- You reward Cate for the introductions, prompting her to treat herself to another product
- Meanwhile, Cate’s friends receive their orders and waste no time telling their friends about them
And so the cycle of growth continues, exponentially growing your customer base in the process.
Having a brand presence at the event – if even an option – would’ve cost thousands and guaranteed no ROI. Having a loyal customer there recommending your brand costs nothing and delivers valuable new customers likely to introduce others.
As well as driving these word-of-mouth recommendations, an intelligent advocacy programme also gives you a new lens through which to see your customers.
Cate’s middle-of-the-range purchase doesn’t mark her out as a VIP. But her multiple referrals, and the subsequent referrals off the back of those, do.
The metric for assessing this is called Extended Customer Revenue (ECR). In this instance, that’s Cate’s own spend, plus the spend of her referred friends.
Add this up, and you’ll discover Cate is significantly more valuable than the customer who splashes out on premium products but keeps your brand to his or herself.
Saks understands this notion of identifying potentially high-value customers early on, actively modelling ways to find clues that will help to pinpoint them.
"Things are moving too quickly and we can't wait for those people to identify themselves," says Maa. "So from the beginning of our relationship with them we're trying to put a little flag that says this person may be one of the high-spending customers, so let's proactively give them special access."
In the age of Web 3, leveraging customer advocacy allows you to build even closer connections with your customers – through growing, nurturing and interacting with a thriving community of brand-lovers.
This is underpinned by truly understanding your best customers and what drives them, giving you the opportunity to nurture new customers in a highly personalised, focused and data-driven way from day one. With these rich advocacy insights, you can further optimise the conversations happening around your brand, and apply this data to other channels to acquire more customers like them.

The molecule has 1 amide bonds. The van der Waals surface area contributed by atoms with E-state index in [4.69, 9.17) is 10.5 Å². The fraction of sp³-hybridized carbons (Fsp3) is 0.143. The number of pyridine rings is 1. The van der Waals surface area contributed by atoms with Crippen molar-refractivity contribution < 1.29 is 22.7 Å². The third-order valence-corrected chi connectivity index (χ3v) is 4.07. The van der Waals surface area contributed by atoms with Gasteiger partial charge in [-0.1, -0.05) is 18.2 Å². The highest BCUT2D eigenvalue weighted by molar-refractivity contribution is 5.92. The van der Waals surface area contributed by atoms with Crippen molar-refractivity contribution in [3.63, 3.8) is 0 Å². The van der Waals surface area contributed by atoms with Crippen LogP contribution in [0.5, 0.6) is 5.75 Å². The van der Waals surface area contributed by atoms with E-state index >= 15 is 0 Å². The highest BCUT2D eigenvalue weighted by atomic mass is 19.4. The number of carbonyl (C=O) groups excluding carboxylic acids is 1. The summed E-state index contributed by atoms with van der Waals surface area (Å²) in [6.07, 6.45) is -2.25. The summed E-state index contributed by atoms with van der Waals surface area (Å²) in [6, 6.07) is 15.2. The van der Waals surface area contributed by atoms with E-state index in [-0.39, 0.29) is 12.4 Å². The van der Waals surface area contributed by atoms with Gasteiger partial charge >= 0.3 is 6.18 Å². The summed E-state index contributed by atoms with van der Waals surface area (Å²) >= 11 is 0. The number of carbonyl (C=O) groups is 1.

Reaching Gen Z audiences
As well as building a valuable customer base, an intelligent advocacy platform empowers you to engage with a notoriously hard-to-reach audience: Gen Z. And with 61% of Gen Z consumers classing themselves as “superfans” and wanting more engagement with brands, this is a demographic well worth pursuing.
While a wealthy Gen Z shopper may snub social media ads or be oblivious to billboards, a recommendation from their friend cuts through. 53% buy from brands that understand them as an individual – and who understands you better than your closest friends?
This is even more so the case when their friend’s brand recommendation comes with a reward that speaks to their values. Gen Z buyers are outspoken about their desire to, in their words, ‘level up’. So if their friend is recommending a brand with a product they love, complete with an incentive that reflects their eco-friendly beliefs, it’s a no-brainer. They’re heading straight to your checkout.
Recognising and rewarding these people early on could lead to incredible long-term returns – all while building a deep well of valuable, first-party data.
Taking the tech leap
In a previous interview at the Financial Times Luxury Summit, Kering's General Manager, Jean-François Palus, stated: “I find that luxury professionals are sometimes elitist. If something does not originate from the industry, it is regarded as bad...But now that everything around us is so fast-paced, we must be open to the world, notably the world of digital tools. We must adopt a holistic approach, one in which digital assets are part of a brand’s overall narrative.”
In the current economic climate, this sentiment couldn’t be more accurate. The businesses that invest in shoots of growth now, will be the ones to emerge from the recession flourishing. Those that don’t, risk being left behind.
The idea that now is the time for fashion brands to embrace new technology is echoed by Natalie Massenet, Founding Partner of Imaginary Ventures, who made her name through revolutionising luxury retail with Net-a-Porter.
"I think today brands have learned that they sit on the sidelines," she said in a recent Business of Fashion interview, "and they ignore technological tools that allow them to increase revenue, connect with consumers, scale their businesses, grow communities. They don't want to ignore anything any more."
Referrals extend far beyond a simple discounting tactic. With the right approach, customer advocacy can transform into a high-performing acquisition channel that gathers first-party data capable of enhancing your entire martech stack.
With the once relied-upon paid social and search channels delivering wildly fluctuating ROI, the need to open a new channel that drives sustainable, organic growth has never been so high. In an industry that’s always one step ahead, don’t be the brand that gets left behind.